Kevin Croke 1 , Mariana Binti Mohd Yusoff 2 , Zalilah Abdullah 3 , Ainul Nadziha Mohd Hanafiah 3 , Khairiah Mokhtaruddin 4 , Emira Soleha Ramli 4 , Nor Filzatun Borhan 5 , Yadira Almodovar-Diaz 1 , Rifat Atun 1 , Amrit Kaur Virk 1
28 September 2019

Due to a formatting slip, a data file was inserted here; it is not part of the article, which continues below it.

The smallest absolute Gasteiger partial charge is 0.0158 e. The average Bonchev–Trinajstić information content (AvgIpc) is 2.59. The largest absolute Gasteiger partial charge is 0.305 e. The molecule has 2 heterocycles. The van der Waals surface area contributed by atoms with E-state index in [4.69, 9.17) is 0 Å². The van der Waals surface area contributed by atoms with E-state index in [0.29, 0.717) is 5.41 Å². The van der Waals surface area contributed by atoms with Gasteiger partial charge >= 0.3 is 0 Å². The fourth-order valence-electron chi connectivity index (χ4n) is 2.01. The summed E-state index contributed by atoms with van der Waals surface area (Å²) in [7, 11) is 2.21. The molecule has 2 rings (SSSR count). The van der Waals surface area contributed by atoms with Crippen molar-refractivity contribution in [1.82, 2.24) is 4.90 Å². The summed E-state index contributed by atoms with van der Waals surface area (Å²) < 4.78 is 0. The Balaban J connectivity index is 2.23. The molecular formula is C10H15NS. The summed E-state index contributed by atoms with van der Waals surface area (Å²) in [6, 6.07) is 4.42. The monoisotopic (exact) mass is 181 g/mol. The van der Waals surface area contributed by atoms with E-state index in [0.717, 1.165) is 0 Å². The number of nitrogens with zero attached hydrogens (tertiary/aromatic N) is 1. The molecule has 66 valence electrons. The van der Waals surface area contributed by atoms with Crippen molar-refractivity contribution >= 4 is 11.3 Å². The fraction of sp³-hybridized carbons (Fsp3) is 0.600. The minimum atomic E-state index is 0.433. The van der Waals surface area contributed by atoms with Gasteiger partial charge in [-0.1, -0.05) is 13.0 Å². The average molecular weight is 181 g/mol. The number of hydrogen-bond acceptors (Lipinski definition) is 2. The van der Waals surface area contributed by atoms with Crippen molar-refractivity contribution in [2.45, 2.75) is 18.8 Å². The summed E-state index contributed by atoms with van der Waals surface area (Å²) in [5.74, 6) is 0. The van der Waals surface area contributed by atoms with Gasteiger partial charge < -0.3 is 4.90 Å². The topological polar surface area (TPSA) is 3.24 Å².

There is growing evidence that political economy factors are central to whether or not proposed health financing reforms are adopted, but there is little consensus about which political and institutional factors determine the fate of reform proposals. One set of scholars see the relative strength of interest groups in favour of and opposed to reform as the determining factor. An alternative literature identifies aspects of a country’s political institutions–specifically the number and strength of formal ‘veto gates’ in the political decision-making process—as a key predictor of reform’s prospects. A third group of scholars highlight path dependence and ‘policy feedback’ effects, stressing that the sequence in which health policies are implemented determines the set of feasible reform paths, since successive policy regimes bring into existence patterns of public opinion and interest group mobilization which can lock in the status quo. We examine these theories in the context of Malaysia, a successful health system which has experienced several instances of proposed, but ultimately blocked, health financing reforms. We argue that policy feedback effects on public opinion were the most important factor inhibiting changes to Malaysia’s health financing system. Interest group opposition was a closely related factor; this opposition was particularly powerful because political leaders perceived that it had strong public support. Institutional veto gates, by contrast, played a minimal role in preventing health financing reform in Malaysia. Malaysia’s dramatic early success at achieving near-universal access to public sector healthcare at low cost created public opinion resistant to any change which could threaten the status quo. We conclude by analysing the implications of these dynamics for future attempts at health financing reform in Malaysia.